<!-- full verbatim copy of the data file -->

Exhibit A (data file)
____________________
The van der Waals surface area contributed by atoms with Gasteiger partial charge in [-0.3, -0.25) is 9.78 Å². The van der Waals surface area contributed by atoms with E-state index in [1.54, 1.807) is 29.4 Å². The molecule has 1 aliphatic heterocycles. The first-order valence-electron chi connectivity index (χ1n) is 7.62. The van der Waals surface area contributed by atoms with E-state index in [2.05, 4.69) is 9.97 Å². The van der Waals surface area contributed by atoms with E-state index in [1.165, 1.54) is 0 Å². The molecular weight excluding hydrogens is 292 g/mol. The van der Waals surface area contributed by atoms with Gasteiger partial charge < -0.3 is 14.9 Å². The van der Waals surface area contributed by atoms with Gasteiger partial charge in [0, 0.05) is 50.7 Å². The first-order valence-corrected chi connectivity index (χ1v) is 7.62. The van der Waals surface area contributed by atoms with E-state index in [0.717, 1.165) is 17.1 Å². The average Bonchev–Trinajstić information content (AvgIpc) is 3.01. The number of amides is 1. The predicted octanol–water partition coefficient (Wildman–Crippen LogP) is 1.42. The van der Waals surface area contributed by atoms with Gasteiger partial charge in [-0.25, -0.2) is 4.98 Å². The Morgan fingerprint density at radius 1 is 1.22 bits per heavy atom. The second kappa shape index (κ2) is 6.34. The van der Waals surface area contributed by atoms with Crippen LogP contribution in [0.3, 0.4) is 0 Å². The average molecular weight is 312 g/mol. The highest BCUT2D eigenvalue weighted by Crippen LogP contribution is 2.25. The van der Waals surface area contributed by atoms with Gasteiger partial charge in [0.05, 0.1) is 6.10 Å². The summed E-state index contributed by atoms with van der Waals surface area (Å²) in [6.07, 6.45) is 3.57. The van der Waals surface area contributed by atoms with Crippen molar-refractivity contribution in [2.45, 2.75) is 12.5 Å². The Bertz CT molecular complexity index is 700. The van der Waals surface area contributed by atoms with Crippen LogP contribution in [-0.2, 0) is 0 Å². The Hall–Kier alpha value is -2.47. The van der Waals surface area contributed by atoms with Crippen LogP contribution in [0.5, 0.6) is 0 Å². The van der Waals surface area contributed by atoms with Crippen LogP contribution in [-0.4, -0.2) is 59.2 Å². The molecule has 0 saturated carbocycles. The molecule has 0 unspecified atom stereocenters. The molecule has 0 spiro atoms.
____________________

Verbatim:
The van der Waals surface area contributed by atoms with Gasteiger partial charge in [-0.3, -0.25) is 9.78 Å². The van der Waals surface area contributed by atoms with E-state index in [1.54, 1.807) is 29.4 Å². The molecule has 1 aliphatic heterocycles. The first-order valence-electron chi connectivity index (χ1n) is 7.62. The van der Waals surface area contributed by atoms with E-state index in [2.05, 4.69) is 9.97 Å². The van der Waals surface area contributed by atoms with E-state index in [1.165, 1.54) is 0 Å². The molecular weight excluding hydrogens is 292 g/mol. The van der Waals surface area contributed by atoms with Gasteiger partial charge < -0.3 is 14.9 Å². The van der Waals surface area contributed by atoms with Gasteiger partial charge in [0, 0.05) is 50.7 Å². The first-order valence-corrected chi connectivity index (χ1v) is 7.62. The van der Waals surface area contributed by atoms with E-state index in [0.717, 1.165) is 17.1 Å². The average Bonchev–Trinajstić information content (AvgIpc) is 3.01. The number of amides is 1. The predicted octanol–water partition coefficient (Wildman–Crippen LogP) is 1.42. The van der Waals surface area contributed by atoms with Gasteiger partial charge in [-0.25, -0.2) is 4.98 Å². The Morgan fingerprint density at radius 1 is 1.22 bits per heavy atom. The second kappa shape index (κ2) is 6.34. The van der Waals surface area contributed by atoms with Crippen LogP contribution in [0.3, 0.4) is 0 Å². The average molecular weight is 312 g/mol. The highest BCUT2D eigenvalue weighted by Crippen LogP contribution is 2.25. The van der Waals surface area contributed by atoms with Gasteiger partial charge in [0.05, 0.1) is 6.10 Å². The summed E-state index contributed by atoms with van der Waals surface area (Å²) in [6.07, 6.45) is 3.57. The van der Waals surface area contributed by atoms with Crippen molar-refractivity contribution in [2.45, 2.75) is 12.5 Å². The Bertz CT molecular complexity index is 700. The van der Waals surface area contributed by atoms with Crippen LogP contribution in [-0.2, 0) is 0 Å². The Hall–Kier alpha value is -2.47. The van der Waals surface area contributed by atoms with Crippen LogP contribution in [0.5, 0.6) is 0 Å². The van der Waals surface area contributed by atoms with Crippen LogP contribution in [-0.4, -0.2) is 59.2 Å². The molecule has 0 saturated carbocycles. The molecule has 0 unspecified atom stereocenters. The molecule has 0 spiro atoms.